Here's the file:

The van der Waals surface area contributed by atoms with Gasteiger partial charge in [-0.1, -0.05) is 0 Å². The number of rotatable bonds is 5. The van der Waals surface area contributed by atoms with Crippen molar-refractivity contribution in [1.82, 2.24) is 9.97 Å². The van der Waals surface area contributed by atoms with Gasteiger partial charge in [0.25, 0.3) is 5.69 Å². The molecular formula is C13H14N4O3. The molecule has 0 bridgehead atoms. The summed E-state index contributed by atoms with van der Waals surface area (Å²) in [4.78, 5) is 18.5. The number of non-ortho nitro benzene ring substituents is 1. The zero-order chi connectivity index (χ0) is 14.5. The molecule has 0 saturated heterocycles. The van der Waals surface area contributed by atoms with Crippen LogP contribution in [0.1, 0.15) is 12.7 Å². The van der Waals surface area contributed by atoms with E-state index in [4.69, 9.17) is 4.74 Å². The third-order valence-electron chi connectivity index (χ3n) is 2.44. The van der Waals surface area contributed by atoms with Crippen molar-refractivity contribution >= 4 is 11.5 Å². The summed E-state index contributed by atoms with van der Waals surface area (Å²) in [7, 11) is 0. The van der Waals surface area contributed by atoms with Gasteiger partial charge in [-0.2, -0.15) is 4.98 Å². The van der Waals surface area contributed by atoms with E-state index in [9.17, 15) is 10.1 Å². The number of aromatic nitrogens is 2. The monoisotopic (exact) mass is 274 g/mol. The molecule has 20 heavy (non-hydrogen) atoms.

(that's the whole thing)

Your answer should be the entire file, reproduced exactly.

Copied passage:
The van der Waals surface area contributed by atoms with Gasteiger partial charge in [-0.1, -0.05) is 0 Å². The number of rotatable bonds is 5. The van der Waals surface area contributed by atoms with Crippen molar-refractivity contribution in [1.82, 2.24) is 9.97 Å². The van der Waals surface area contributed by atoms with Gasteiger partial charge in [0.25, 0.3) is 5.69 Å². The molecular formula is C13H14N4O3. The molecule has 0 bridgehead atoms. The summed E-state index contributed by atoms with van der Waals surface area (Å²) in [4.78, 5) is 18.5. The number of non-ortho nitro benzene ring substituents is 1. The zero-order chi connectivity index (χ0) is 14.5. The molecule has 0 saturated heterocycles. The van der Waals surface area contributed by atoms with Crippen LogP contribution in [0.1, 0.15) is 12.7 Å². The van der Waals surface area contributed by atoms with E-state index in [4.69, 9.17) is 4.74 Å². The third-order valence-electron chi connectivity index (χ3n) is 2.44. The van der Waals surface area contributed by atoms with Crippen molar-refractivity contribution >= 4 is 11.5 Å². The summed E-state index contributed by atoms with van der Waals surface area (Å²) in [7, 11) is 0. The van der Waals surface area contributed by atoms with Gasteiger partial charge in [-0.2, -0.15) is 4.98 Å². The van der Waals surface area contributed by atoms with E-state index in [9.17, 15) is 10.1 Å². The number of aromatic nitrogens is 2. The monoisotopic (exact) mass is 274 g/mol. The molecule has 20 heavy (non-hydrogen) atoms.